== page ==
ITV News Global Security Editor Rohit Kachroo explains how the ceasefire was reached after eleven days of violence
Israeli Prime Minister Benjamin Netanyahu has warned Gaza’s militant Hamas rulers against any further rocket attacks after announcing a ceasefire in the 11-day conflict.
In a speech hours after the truce took effect on Friday, he said: “If Hamas thinks we will tolerate a drizzle of rockets, it is wrong.”
He vowed to respond with “a new level of force against any expression of aggression against communities around Gaza and any other part of Israel”.
A Hamas official had earlier confirmed the ceasefire, saying a "mutual and simultaneous" truce would begin at 2am local time (11pm BST), though leaders also cautioned swift action could be taken if it was breached.
A statement from the Israel Cabinet said they had agreed to a proposal made by Egypt to halt military attacks.
UK prime minister Boris Johnson said on Friday in a tweet: “Leaders in the region must now work to find a durable solution to the Israeli-Palestinian conflict that prevents terrorism, ends the cycle of violence and delivers a sustainable and just peace.”
From Tel Aviv, Global Security Editor Rohit Kachroo explores if a ceasefire will bring an end to the conflict - for now
A statement read: "The Political Security Cabinet unanimously accepted the recommendation of all security officials, the chief of staff, the head of the Shin Bet [internal security agency], the head of the Mossad [foreign intelligence] and the head of the National Security Council, to accept the Egyptian initiative for a bilateral unconditional ceasefire, which will take effect at a later date.
"The chief of staff, the military echelon and the head of the GSS reviewed before the ministers Israel's great achievements in the campaign, some of which were unprecedented.
"The political echelon emphasises that the reality on the ground will determine the continuation of the campaign."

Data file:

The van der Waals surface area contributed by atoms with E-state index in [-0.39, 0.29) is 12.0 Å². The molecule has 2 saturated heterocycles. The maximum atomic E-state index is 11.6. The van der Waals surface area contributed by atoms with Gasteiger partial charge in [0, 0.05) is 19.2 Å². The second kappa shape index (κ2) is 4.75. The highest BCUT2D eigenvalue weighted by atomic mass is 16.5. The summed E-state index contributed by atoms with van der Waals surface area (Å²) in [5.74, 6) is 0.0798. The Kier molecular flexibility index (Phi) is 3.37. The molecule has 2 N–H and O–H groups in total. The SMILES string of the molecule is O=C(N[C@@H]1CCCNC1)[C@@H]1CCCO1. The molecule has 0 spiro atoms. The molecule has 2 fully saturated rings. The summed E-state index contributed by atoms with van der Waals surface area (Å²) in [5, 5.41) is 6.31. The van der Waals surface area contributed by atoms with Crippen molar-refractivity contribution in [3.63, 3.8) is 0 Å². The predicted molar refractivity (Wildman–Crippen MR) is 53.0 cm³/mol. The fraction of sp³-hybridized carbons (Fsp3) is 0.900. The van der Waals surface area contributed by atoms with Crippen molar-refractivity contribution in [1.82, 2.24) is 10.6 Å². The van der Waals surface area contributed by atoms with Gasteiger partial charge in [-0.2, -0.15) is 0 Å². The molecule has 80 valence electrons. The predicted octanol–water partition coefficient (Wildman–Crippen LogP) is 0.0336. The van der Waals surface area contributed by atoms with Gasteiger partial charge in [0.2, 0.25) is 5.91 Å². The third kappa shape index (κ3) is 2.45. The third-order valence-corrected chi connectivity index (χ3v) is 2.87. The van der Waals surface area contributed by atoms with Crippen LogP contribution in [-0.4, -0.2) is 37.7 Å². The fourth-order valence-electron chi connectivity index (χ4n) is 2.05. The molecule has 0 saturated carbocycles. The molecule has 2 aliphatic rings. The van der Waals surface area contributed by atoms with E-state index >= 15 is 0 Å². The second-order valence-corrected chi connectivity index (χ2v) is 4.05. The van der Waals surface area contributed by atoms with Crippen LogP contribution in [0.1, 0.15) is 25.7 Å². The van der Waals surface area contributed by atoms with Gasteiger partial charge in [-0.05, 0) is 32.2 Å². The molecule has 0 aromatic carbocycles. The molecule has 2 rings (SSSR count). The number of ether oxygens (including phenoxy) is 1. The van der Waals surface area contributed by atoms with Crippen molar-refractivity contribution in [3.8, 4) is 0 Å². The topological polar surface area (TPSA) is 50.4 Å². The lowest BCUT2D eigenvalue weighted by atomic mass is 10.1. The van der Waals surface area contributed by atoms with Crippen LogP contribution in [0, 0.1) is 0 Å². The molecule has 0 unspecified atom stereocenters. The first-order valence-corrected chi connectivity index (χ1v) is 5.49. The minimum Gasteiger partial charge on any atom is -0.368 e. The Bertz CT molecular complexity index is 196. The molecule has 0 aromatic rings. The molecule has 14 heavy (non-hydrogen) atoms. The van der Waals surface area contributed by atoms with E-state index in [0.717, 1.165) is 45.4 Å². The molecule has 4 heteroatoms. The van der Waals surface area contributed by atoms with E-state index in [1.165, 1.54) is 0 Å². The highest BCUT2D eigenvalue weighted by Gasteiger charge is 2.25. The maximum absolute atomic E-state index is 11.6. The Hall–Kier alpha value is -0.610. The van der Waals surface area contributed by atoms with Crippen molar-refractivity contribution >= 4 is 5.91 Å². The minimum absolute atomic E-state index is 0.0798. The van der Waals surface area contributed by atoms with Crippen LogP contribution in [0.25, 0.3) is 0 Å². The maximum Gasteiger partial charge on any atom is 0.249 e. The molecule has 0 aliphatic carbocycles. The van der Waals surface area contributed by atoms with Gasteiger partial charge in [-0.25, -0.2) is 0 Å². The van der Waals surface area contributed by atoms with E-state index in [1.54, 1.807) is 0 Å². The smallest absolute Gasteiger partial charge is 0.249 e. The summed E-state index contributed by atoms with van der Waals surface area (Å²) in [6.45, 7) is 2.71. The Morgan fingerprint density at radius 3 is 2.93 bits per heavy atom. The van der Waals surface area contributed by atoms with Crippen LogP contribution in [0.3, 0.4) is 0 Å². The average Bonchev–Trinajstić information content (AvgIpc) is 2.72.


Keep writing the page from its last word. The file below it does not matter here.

The fighting, the worst Israeli-Palestinian violence since 2014, has killed at least 230 Palestinians and 12 people in Israel.
Medical supplies, water and fuel for electricity are running low in territory, on which Israel and Egypt imposed the blockade after the Islamic militant group Hamas seized power in 2007.
Mr Netanyahu had previously said, before the ceasefire was agreed: "I am determined to continue this operation until its goal is achieved - to restore peace and security to you, the citizens of Israel."
The decision came after heavy US pressure to halt the offensive and a call from US President Joe Biden for “significant de-escalation” of the fighting.
Mr Biden hailed the impending ceasefire in the fighting between Israel and Hamas, saying he sees a “genuine opportunity” toward the larger goal of building a lasting peace in the Middle East.
Biden credited the Egyptian government with playing a crucial role in brokering the cease-fire and said he and top White House aides were intensely involved in an “hour by hour” effort to stop the bloodletting.
“I believe the Palestinians and Israelis equally deserve to live safely and securely and enjoy equal measures of freedom, prosperity and democracy,” Biden said. “My administration will continue our quiet, relentless diplomacy toward that.”
Watch: A guide to what's behind the recent escalation in violence
An official from the Palestinian militant Hamas group says Israel’s declaration of a ceasefire represents a defeat for Mr Netanyahu and “a victory to the Palestinian people”.
Ali Barakeh, a member of Hamas’ Arab and Islamic relations bureau, told The Associated Press that the militants will remain on alert until they hear from mediators who have been working for days between Hamas and Israel.
Hamas officials haves said that they have been contacted by officials from Russia, Egypt, Qatar and the United Nations to reach a truce with Israel.
He added that once Hamas hears back from the mediators, its leadership will hold discussions and will make an announcement after that.
Since fighting broke out on May 10, Israel has launched hundreds of airstrikes that it says have targeted Hamas’ infrastructure, including a vast tunnel network.
Hamas and other militant groups embedded in residential areas have fired more than 4,000 rockets at Israeli cities, with hundreds falling short and most of the rest intercepted.
At least 230 Palestinians have been killed, according to Gaza health officials, while 12 people in Israel have died.